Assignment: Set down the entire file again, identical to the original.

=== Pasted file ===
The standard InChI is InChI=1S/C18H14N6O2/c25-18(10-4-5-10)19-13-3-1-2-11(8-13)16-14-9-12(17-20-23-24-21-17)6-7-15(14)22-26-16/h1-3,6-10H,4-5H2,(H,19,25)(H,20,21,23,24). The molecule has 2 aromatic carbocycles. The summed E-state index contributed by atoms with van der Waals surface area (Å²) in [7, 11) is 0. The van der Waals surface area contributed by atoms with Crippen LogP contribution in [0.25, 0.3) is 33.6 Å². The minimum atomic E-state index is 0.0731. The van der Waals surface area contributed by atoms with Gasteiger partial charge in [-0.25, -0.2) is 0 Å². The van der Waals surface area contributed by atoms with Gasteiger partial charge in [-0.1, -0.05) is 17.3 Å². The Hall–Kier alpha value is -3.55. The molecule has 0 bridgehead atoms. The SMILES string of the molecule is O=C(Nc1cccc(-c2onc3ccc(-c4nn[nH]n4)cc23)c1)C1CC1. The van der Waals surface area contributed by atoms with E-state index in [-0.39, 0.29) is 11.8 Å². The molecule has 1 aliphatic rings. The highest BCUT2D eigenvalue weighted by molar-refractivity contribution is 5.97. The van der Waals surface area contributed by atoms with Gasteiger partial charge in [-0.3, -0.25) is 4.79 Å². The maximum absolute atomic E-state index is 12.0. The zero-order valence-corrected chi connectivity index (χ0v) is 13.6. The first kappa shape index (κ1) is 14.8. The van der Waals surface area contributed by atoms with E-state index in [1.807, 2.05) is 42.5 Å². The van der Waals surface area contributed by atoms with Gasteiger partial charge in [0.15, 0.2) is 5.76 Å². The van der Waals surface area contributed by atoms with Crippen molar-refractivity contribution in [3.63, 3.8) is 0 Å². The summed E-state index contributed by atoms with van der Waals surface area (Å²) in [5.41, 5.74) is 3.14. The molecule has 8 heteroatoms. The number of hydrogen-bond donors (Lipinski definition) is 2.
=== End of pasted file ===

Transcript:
The standard InChI is InChI=1S/C18H14N6O2/c25-18(10-4-5-10)19-13-3-1-2-11(8-13)16-14-9-12(17-20-23-24-21-17)6-7-15(14)22-26-16/h1-3,6-10H,4-5H2,(H,19,25)(H,20,21,23,24). The molecule has 2 aromatic carbocycles. The summed E-state index contributed by atoms with van der Waals surface area (Å²) in [7, 11) is 0. The van der Waals surface area contributed by atoms with Crippen LogP contribution in [0.25, 0.3) is 33.6 Å². The minimum atomic E-state index is 0.0731. The van der Waals surface area contributed by atoms with Gasteiger partial charge in [-0.25, -0.2) is 0 Å². The van der Waals surface area contributed by atoms with Gasteiger partial charge in [-0.1, -0.05) is 17.3 Å². The Hall–Kier alpha value is -3.55. The molecule has 0 bridgehead atoms. The SMILES string of the molecule is O=C(Nc1cccc(-c2onc3ccc(-c4nn[nH]n4)cc23)c1)C1CC1. The van der Waals surface area contributed by atoms with E-state index in [-0.39, 0.29) is 11.8 Å². The molecule has 1 aliphatic rings. The highest BCUT2D eigenvalue weighted by molar-refractivity contribution is 5.97. The van der Waals surface area contributed by atoms with Gasteiger partial charge in [-0.3, -0.25) is 4.79 Å². The maximum absolute atomic E-state index is 12.0. The zero-order valence-corrected chi connectivity index (χ0v) is 13.6. The first kappa shape index (κ1) is 14.8. The van der Waals surface area contributed by atoms with E-state index in [1.807, 2.05) is 42.5 Å². The van der Waals surface area contributed by atoms with Gasteiger partial charge in [0.15, 0.2) is 5.76 Å². The van der Waals surface area contributed by atoms with Crippen molar-refractivity contribution in [3.63, 3.8) is 0 Å². The summed E-state index contributed by atoms with van der Waals surface area (Å²) in [5.41, 5.74) is 3.14. The molecule has 8 heteroatoms. The number of hydrogen-bond donors (Lipinski definition) is 2.